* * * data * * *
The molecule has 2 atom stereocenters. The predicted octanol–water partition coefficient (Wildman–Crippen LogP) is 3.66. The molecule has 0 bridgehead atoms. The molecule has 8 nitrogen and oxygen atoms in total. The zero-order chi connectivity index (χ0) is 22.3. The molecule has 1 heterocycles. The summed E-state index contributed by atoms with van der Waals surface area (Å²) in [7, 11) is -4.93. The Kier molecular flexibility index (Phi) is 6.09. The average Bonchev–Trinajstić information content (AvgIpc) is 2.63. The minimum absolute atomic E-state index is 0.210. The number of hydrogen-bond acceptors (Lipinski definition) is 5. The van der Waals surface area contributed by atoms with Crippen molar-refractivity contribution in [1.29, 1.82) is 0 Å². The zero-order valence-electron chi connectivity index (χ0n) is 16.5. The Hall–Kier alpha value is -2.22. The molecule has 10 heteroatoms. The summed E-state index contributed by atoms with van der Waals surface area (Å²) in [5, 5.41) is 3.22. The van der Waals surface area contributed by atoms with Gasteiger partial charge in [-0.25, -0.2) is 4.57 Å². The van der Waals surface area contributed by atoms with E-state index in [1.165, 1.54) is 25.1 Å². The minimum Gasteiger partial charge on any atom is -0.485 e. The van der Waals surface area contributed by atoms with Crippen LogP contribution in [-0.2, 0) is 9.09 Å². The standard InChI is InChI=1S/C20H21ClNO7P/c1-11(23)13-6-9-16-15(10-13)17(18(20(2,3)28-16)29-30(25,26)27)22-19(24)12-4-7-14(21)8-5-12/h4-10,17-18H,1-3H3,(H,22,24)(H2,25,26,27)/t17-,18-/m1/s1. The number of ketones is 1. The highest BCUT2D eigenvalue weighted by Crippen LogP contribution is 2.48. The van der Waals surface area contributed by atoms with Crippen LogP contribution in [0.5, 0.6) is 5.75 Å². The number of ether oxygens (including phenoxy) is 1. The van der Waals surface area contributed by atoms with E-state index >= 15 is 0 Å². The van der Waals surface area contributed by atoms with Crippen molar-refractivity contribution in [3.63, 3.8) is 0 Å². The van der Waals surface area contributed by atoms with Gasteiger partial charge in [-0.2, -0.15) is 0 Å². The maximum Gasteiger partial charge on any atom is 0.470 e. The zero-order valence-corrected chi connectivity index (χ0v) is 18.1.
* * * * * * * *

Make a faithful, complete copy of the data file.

The molecule has 2 atom stereocenters. The predicted octanol–water partition coefficient (Wildman–Crippen LogP) is 3.66. The molecule has 0 bridgehead atoms. The molecule has 8 nitrogen and oxygen atoms in total. The zero-order chi connectivity index (χ0) is 22.3. The molecule has 1 heterocycles. The summed E-state index contributed by atoms with van der Waals surface area (Å²) in [7, 11) is -4.93. The Kier molecular flexibility index (Phi) is 6.09. The average Bonchev–Trinajstić information content (AvgIpc) is 2.63. The minimum absolute atomic E-state index is 0.210. The number of hydrogen-bond acceptors (Lipinski definition) is 5. The van der Waals surface area contributed by atoms with Crippen molar-refractivity contribution in [1.29, 1.82) is 0 Å². The zero-order valence-electron chi connectivity index (χ0n) is 16.5. The Hall–Kier alpha value is -2.22. The molecule has 10 heteroatoms. The summed E-state index contributed by atoms with van der Waals surface area (Å²) in [5, 5.41) is 3.22. The van der Waals surface area contributed by atoms with Gasteiger partial charge in [-0.25, -0.2) is 4.57 Å². The van der Waals surface area contributed by atoms with E-state index in [1.165, 1.54) is 25.1 Å². The minimum Gasteiger partial charge on any atom is -0.485 e. The van der Waals surface area contributed by atoms with Crippen LogP contribution in [-0.2, 0) is 9.09 Å². The standard InChI is InChI=1S/C20H21ClNO7P/c1-11(23)13-6-9-16-15(10-13)17(18(20(2,3)28-16)29-30(25,26)27)22-19(24)12-4-7-14(21)8-5-12/h4-10,17-18H,1-3H3,(H,22,24)(H2,25,26,27)/t17-,18-/m1/s1. The number of ketones is 1. The highest BCUT2D eigenvalue weighted by Crippen LogP contribution is 2.48. The van der Waals surface area contributed by atoms with Crippen LogP contribution in [0.5, 0.6) is 5.75 Å². The number of ether oxygens (including phenoxy) is 1. The van der Waals surface area contributed by atoms with E-state index >= 15 is 0 Å². The van der Waals surface area contributed by atoms with Crippen molar-refractivity contribution in [3.63, 3.8) is 0 Å². The van der Waals surface area contributed by atoms with Gasteiger partial charge in [-0.2, -0.15) is 0 Å². The maximum Gasteiger partial charge on any atom is 0.470 e. The zero-order valence-corrected chi connectivity index (χ0v) is 18.1.